I also strongly believe there is no one way to start photographing and needing the best equipment in the beginning is simply not the case. Photography is about the narrative and once you know hoe to narrate your images, you will also be able to know which elements you want to improve.
If you’ve already photographed for some time and know you want to dive deeper into the field, acquiring a quality camera should be on your to-do list.
Not going to go too deep into the qualities of this camera but can say it serves it’s purpose well. You can use it for videos and images, shooting RAW-files for better photo manipulation and later edit. The camera can be connected to CaptureOne, which lets you shoot images and immediately view them on your laptop.
The Canon EOS 6D Mark II is a full-frame DSLR aimed at advanced amateurs and enthusiasts, and even professionals looking for a [second] Canon DSLR body. Resolution, autofocus performance, video shooting and even battery life are all great in this camera.
Lenses are the most important piece of equipment you can have. They control how much light enters into your camera and shape the way the image looks afterward.
The two main types of lenses are fixed lenses and zoom lenses. A fixed lens is one that doesn’t change its focal length (the distance from the object being photographed to where it will appear in focus on film), while a zoom lens does change its focal length depending on how far away you move it from your camera body.
Zoom lenses come with variable focal lengths, so they’re not always a 1:1 ratio between what you see through the viewfinder and what comes out on film; some zooms can go as high as 10x or even more!
Zoom lenses typically range from 15mm on one end to 135mm at another end—this means that if you have an 18-200mm zoom lens, then when zoomed all the way out, it’ll show about 18mm worth of viewable area through your viewfinder…but if you zoom all the way in then it’ll show about 200mm worth of viewable area through your viewfinder…and this would only be half as much if we were talking about just having an 18-135mm lens instead.
So something like this Canon EF 24-70mm is perfect for starters, and works perfectly even amongst the professionals too.
When it comes to memory cards and batteries, the best advice is to buy more than you think you’ll need. There’s nothing worse than being in the middle of a shoot and having your camera run out of battery power or space on the card.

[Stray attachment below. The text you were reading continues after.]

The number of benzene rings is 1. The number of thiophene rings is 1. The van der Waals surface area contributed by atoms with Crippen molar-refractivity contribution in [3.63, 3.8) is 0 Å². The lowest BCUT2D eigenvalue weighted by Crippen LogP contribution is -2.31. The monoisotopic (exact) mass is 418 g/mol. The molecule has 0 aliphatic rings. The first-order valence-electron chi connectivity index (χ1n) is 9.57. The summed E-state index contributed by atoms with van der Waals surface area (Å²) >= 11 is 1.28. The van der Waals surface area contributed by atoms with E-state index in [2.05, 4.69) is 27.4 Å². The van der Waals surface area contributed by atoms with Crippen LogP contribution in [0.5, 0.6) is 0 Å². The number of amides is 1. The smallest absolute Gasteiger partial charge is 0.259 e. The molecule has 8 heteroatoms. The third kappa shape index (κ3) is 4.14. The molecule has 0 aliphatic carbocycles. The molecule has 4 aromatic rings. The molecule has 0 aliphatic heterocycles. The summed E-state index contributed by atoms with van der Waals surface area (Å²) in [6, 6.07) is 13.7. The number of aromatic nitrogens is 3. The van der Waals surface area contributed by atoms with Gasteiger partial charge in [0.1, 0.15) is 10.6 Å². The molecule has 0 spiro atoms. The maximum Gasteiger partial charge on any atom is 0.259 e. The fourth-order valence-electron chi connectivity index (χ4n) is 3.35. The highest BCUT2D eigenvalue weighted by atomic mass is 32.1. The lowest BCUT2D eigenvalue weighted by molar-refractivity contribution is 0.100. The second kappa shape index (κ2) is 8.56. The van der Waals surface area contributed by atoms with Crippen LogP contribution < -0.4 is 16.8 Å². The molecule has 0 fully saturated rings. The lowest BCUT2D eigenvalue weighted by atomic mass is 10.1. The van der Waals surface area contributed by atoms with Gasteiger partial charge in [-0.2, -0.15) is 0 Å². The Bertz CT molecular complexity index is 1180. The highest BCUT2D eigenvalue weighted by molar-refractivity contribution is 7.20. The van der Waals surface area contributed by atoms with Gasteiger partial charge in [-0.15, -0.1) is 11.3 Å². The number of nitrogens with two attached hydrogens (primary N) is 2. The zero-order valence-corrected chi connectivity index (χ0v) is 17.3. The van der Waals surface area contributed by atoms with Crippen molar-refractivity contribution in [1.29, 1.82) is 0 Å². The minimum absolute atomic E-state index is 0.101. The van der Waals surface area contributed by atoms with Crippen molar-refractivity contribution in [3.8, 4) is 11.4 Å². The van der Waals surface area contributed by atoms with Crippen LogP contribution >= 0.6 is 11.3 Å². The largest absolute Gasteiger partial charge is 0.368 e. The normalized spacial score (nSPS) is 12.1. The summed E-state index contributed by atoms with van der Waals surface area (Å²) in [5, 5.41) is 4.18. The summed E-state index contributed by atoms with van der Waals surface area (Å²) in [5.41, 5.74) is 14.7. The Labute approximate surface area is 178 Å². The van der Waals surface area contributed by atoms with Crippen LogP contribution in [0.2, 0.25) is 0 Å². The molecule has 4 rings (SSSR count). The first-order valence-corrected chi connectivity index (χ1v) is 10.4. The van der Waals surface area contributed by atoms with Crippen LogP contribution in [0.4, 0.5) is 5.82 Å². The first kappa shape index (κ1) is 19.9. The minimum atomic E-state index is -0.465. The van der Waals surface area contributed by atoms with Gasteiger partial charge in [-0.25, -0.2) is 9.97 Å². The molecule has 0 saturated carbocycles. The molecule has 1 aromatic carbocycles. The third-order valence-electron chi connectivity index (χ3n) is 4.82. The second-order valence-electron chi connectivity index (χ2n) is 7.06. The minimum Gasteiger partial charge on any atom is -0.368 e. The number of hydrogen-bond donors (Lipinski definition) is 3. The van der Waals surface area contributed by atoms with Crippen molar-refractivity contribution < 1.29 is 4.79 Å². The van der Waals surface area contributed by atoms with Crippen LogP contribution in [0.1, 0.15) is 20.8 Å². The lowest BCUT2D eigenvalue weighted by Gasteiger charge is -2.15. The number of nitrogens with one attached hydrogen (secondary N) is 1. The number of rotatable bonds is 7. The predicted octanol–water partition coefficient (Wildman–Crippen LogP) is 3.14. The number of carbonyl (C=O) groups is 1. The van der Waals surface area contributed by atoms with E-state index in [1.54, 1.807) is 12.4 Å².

I’ve purchased multiple Sandisks and can say they work perfectly and have more space than I even need for my images. My latest purchase was this Sandisk 128GB Memorycard.
You’ll want one or two cards for each camera body, plus an extra SD card reader (in case one malfunctions) and a few spare batteries for each camera body and flash unit. You should also have some spares in case of emergencies; if you’re shooting wedding photos, there are often last-minute changes that require additional equipment—like when someone decides last minute they want photos with their grandparents—and it’s always better safe than sorry when it comes to having extra gear at your disposal!
Memory cards can be stored safely by keeping them in cases like this Kiorafoto Holders:
If you’re looking to start with your own product or portrait photography studio, you’ll want to have versatile set of different material and size backdrops. They all have different pros and cons, but they’re affordable, some might require steaming and you’ll only need to have enough space to create some great images without taking over your whole house.
Once you’re working remotely in different locations, having a backdrop stand kit will solve most of your background problems. Otherwise you’d have to be taping all your backdrops with the most innovative mechanisms – trust me I’ve been there!
This will not only look more professional but also feel so; you can rely on a clean background without any surprises. Easy to build and easy to have with you.
This background stand set from AQIRUI is inexpensive and easy to set up.
A tripod is a necessity for any professional photographer. You can’t expect your clients to pose as you try to hold your camera still, and you certainly can’t set up lights or reflectors without one.
The best option for a tripod is an aluminum model that’s lightweight and easy to carry around, but sturdy enough to hold the weight of your camera. You might also consider purchasing a fluid head, which will make it much easier to make smooth movements with your camera while using it on a tripod.
Manfrotto tripods have the best reviews amongst the top photographers, and they don’t weight tons. This Manfrotto Compact Action Aluminum 5-Section Tripod is my personal favourite.
We know learning the basics of photography can take some time and practice, and that’s OK.
You don’t have to be perfect or have the most expensive camera in order to be a good photographer. As long as you enjoy what you do!